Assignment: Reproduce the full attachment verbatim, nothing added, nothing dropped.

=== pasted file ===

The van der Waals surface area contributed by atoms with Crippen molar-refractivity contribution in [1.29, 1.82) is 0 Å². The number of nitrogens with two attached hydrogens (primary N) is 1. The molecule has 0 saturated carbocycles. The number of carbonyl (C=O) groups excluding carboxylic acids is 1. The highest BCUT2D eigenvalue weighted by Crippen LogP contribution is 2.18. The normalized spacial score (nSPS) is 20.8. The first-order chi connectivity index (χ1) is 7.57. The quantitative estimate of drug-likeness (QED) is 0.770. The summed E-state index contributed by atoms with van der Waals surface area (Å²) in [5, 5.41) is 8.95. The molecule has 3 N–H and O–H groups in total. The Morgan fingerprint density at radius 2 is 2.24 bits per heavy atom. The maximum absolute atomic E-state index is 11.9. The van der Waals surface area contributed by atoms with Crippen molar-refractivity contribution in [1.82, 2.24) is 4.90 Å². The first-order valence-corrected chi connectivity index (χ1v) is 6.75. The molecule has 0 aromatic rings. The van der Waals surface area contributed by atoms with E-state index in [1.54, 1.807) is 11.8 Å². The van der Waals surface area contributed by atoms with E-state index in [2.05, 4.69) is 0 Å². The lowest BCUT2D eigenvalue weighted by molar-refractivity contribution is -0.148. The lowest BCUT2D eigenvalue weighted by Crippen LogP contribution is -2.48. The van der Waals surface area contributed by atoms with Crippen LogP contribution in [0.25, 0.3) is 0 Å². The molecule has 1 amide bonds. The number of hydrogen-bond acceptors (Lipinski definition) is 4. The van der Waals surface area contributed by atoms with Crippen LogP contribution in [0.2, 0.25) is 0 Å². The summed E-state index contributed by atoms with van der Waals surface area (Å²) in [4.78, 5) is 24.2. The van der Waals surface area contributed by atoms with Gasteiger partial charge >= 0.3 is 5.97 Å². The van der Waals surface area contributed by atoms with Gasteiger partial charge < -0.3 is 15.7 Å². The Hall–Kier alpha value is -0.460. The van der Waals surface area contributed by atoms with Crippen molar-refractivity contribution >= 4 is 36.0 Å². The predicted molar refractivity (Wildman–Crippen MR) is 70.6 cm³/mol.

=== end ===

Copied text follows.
The van der Waals surface area contributed by atoms with Crippen molar-refractivity contribution in [1.29, 1.82) is 0 Å². The number of nitrogens with two attached hydrogens (primary N) is 1. The molecule has 0 saturated carbocycles. The number of carbonyl (C=O) groups excluding carboxylic acids is 1. The highest BCUT2D eigenvalue weighted by Crippen LogP contribution is 2.18. The normalized spacial score (nSPS) is 20.8. The first-order chi connectivity index (χ1) is 7.57. The quantitative estimate of drug-likeness (QED) is 0.770. The summed E-state index contributed by atoms with van der Waals surface area (Å²) in [5, 5.41) is 8.95. The molecule has 3 N–H and O–H groups in total. The Morgan fingerprint density at radius 2 is 2.24 bits per heavy atom. The maximum absolute atomic E-state index is 11.9. The van der Waals surface area contributed by atoms with Crippen molar-refractivity contribution in [1.82, 2.24) is 4.90 Å². The first-order valence-corrected chi connectivity index (χ1v) is 6.75. The molecule has 0 aromatic rings. The van der Waals surface area contributed by atoms with E-state index in [1.54, 1.807) is 11.8 Å². The van der Waals surface area contributed by atoms with E-state index in [2.05, 4.69) is 0 Å². The lowest BCUT2D eigenvalue weighted by molar-refractivity contribution is -0.148. The lowest BCUT2D eigenvalue weighted by Crippen LogP contribution is -2.48. The van der Waals surface area contributed by atoms with Crippen LogP contribution in [0.25, 0.3) is 0 Å². The molecule has 1 amide bonds. The number of hydrogen-bond acceptors (Lipinski definition) is 4. The van der Waals surface area contributed by atoms with Crippen LogP contribution in [0.2, 0.25) is 0 Å². The summed E-state index contributed by atoms with van der Waals surface area (Å²) in [4.78, 5) is 24.2. The van der Waals surface area contributed by atoms with Gasteiger partial charge >= 0.3 is 5.97 Å². The van der Waals surface area contributed by atoms with Gasteiger partial charge < -0.3 is 15.7 Å². The Hall–Kier alpha value is -0.460. The van der Waals surface area contributed by atoms with Crippen molar-refractivity contribution >= 4 is 36.0 Å². The predicted molar refractivity (Wildman–Crippen MR) is 70.6 cm³/mol.